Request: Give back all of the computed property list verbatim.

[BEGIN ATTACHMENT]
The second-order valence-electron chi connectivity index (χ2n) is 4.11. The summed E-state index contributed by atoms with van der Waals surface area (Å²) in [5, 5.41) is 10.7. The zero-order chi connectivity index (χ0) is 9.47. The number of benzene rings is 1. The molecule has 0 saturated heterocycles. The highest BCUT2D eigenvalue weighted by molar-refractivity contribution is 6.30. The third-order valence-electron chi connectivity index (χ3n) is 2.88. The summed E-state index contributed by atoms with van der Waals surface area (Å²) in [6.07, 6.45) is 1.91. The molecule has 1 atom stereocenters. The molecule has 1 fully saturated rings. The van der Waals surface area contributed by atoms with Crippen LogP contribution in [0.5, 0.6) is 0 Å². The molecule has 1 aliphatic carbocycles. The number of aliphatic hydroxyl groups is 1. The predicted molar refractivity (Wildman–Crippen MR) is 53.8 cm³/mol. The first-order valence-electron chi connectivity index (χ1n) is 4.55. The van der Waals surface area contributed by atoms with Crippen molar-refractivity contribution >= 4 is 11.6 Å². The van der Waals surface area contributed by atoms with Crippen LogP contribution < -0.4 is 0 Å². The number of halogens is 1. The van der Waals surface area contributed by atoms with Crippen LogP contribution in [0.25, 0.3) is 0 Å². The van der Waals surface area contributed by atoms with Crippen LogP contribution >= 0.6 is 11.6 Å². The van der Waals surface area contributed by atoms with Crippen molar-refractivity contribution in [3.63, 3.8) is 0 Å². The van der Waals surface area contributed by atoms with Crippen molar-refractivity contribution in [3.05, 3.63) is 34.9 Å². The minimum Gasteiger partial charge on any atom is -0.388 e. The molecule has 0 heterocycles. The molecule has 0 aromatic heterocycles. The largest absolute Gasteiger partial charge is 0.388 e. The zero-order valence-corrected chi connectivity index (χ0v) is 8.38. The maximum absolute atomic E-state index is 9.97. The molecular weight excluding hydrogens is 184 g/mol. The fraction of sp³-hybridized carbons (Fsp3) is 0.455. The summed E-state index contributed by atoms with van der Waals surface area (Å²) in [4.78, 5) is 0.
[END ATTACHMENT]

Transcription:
The second-order valence-electron chi connectivity index (χ2n) is 4.11. The summed E-state index contributed by atoms with van der Waals surface area (Å²) in [5, 5.41) is 10.7. The zero-order chi connectivity index (χ0) is 9.47. The number of benzene rings is 1. The molecule has 0 saturated heterocycles. The highest BCUT2D eigenvalue weighted by molar-refractivity contribution is 6.30. The third-order valence-electron chi connectivity index (χ3n) is 2.88. The summed E-state index contributed by atoms with van der Waals surface area (Å²) in [6.07, 6.45) is 1.91. The molecule has 1 atom stereocenters. The molecule has 1 fully saturated rings. The van der Waals surface area contributed by atoms with Crippen LogP contribution in [0.5, 0.6) is 0 Å². The molecule has 1 aliphatic carbocycles. The number of aliphatic hydroxyl groups is 1. The predicted molar refractivity (Wildman–Crippen MR) is 53.8 cm³/mol. The first-order valence-electron chi connectivity index (χ1n) is 4.55. The van der Waals surface area contributed by atoms with Crippen molar-refractivity contribution >= 4 is 11.6 Å². The van der Waals surface area contributed by atoms with Crippen LogP contribution < -0.4 is 0 Å². The number of halogens is 1. The van der Waals surface area contributed by atoms with Crippen LogP contribution in [0.25, 0.3) is 0 Å². The van der Waals surface area contributed by atoms with Crippen LogP contribution >= 0.6 is 11.6 Å². The van der Waals surface area contributed by atoms with Crippen molar-refractivity contribution in [3.63, 3.8) is 0 Å². The van der Waals surface area contributed by atoms with Crippen molar-refractivity contribution in [3.05, 3.63) is 34.9 Å². The minimum Gasteiger partial charge on any atom is -0.388 e. The molecule has 0 heterocycles. The molecule has 0 aromatic heterocycles. The largest absolute Gasteiger partial charge is 0.388 e. The zero-order valence-corrected chi connectivity index (χ0v) is 8.38. The maximum absolute atomic E-state index is 9.97. The molecular weight excluding hydrogens is 184 g/mol. The fraction of sp³-hybridized carbons (Fsp3) is 0.455. The summed E-state index contributed by atoms with van der Waals surface area (Å²) in [4.78, 5) is 0.